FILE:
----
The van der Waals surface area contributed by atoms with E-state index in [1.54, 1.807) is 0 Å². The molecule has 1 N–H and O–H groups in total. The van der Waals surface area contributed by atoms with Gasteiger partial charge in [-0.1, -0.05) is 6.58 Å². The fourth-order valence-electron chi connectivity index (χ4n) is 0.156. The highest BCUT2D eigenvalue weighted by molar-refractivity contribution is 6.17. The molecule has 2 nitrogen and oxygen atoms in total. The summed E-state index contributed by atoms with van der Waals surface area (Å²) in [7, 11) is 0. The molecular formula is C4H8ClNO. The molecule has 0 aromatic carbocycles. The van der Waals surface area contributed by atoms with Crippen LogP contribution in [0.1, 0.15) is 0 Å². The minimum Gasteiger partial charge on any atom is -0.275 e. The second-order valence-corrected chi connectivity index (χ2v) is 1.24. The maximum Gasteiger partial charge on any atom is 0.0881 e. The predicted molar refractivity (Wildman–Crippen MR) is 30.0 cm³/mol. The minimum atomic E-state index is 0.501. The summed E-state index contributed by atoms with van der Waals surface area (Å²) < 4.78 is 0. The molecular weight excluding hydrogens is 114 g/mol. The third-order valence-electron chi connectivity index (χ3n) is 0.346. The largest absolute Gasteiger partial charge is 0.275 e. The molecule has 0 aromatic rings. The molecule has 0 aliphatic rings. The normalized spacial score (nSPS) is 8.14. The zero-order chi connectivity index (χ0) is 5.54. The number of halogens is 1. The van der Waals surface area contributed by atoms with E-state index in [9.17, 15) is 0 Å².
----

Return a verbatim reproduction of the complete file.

The van der Waals surface area contributed by atoms with E-state index in [1.54, 1.807) is 0 Å². The molecule has 1 N–H and O–H groups in total. The van der Waals surface area contributed by atoms with Gasteiger partial charge in [-0.1, -0.05) is 6.58 Å². The fourth-order valence-electron chi connectivity index (χ4n) is 0.156. The highest BCUT2D eigenvalue weighted by molar-refractivity contribution is 6.17. The molecule has 2 nitrogen and oxygen atoms in total. The summed E-state index contributed by atoms with van der Waals surface area (Å²) in [7, 11) is 0. The molecular formula is C4H8ClNO. The molecule has 0 aromatic carbocycles. The van der Waals surface area contributed by atoms with Crippen LogP contribution in [0.1, 0.15) is 0 Å². The minimum Gasteiger partial charge on any atom is -0.275 e. The second-order valence-corrected chi connectivity index (χ2v) is 1.24. The maximum Gasteiger partial charge on any atom is 0.0881 e. The predicted molar refractivity (Wildman–Crippen MR) is 30.0 cm³/mol. The minimum atomic E-state index is 0.501. The summed E-state index contributed by atoms with van der Waals surface area (Å²) < 4.78 is 0. The molecular weight excluding hydrogens is 114 g/mol. The third-order valence-electron chi connectivity index (χ3n) is 0.346. The largest absolute Gasteiger partial charge is 0.275 e. The molecule has 0 aromatic rings. The molecule has 0 aliphatic rings. The normalized spacial score (nSPS) is 8.14. The zero-order chi connectivity index (χ0) is 5.54. The number of halogens is 1. The van der Waals surface area contributed by atoms with E-state index in [9.17, 15) is 0 Å².